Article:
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Preview: Agrimonia

Noah Bonaparte Pais listens to some Scandinavian black metal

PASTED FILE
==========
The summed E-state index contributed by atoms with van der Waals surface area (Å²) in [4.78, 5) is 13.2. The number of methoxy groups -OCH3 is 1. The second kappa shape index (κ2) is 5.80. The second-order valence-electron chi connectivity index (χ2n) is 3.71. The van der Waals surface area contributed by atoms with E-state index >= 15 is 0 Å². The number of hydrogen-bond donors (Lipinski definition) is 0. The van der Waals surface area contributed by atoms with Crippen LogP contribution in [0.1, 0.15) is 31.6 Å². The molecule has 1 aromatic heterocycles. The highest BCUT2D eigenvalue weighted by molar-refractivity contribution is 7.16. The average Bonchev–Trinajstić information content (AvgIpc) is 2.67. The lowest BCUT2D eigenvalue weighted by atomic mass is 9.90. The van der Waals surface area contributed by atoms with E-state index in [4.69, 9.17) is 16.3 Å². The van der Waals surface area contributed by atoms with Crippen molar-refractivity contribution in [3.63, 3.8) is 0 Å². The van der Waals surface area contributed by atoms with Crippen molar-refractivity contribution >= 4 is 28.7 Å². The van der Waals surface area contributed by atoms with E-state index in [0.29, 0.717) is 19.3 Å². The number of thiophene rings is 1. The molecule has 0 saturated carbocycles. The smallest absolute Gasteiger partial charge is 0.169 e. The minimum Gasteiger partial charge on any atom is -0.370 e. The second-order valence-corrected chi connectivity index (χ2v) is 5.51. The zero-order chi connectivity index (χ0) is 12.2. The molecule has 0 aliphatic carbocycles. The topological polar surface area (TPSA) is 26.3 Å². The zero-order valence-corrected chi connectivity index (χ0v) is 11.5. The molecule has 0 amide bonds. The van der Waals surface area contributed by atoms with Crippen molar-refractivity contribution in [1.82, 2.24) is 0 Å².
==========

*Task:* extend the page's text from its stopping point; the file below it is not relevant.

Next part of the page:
Three-and-a-half minutes into Agrimonia's third LP, Rites of Separation (Southern Lord), vocalist Christina (no known surname, and let's please not call her a singer) does this thing with her throat that you won't be able to get out of your head. The tempo on "Talion" just changed for the third time — hurtled is more like it, scared into a sprint by this taloned fire-breather — and, in fine black-metal fashion, everything but the encircling lead guitars and pit-of-hell drums has suddenly dropped out. Then, and only then, comes the noise: It's like Lucifer trying to hock a loogie, unsuccessfully. Rites of Separation contains five songs that dissect 60 minutes between them, and the only intelligible words Christina says on it are the three in the title (they lead off track four, "The Battle Fought"). This matters not. Her toneless, sexless voice is, at times, the snake moved to action by these long-winded but never overstayed welcomes; on others, it's the sadistic charmer, scattering a path of black petals for her slaying players (members of melody-driven crust/metal heavies At the Gates, Skitsystem and Martyrdod, each of which hails from Agrimonia's native Gothenburg, Sweden) to crush and crunch underfoot. On quarter-hour closer "Awaiting," she torments the middle 10 minutes but swaddles the rest in a foreboding industrial intro and gorgeous acoustic coda, ice cream and cartoons after the horror story. T.O.A.D., Sumerian and Diab open. Tickets $8 in advance, $10 at the door. — Noah Bonaparte Pais

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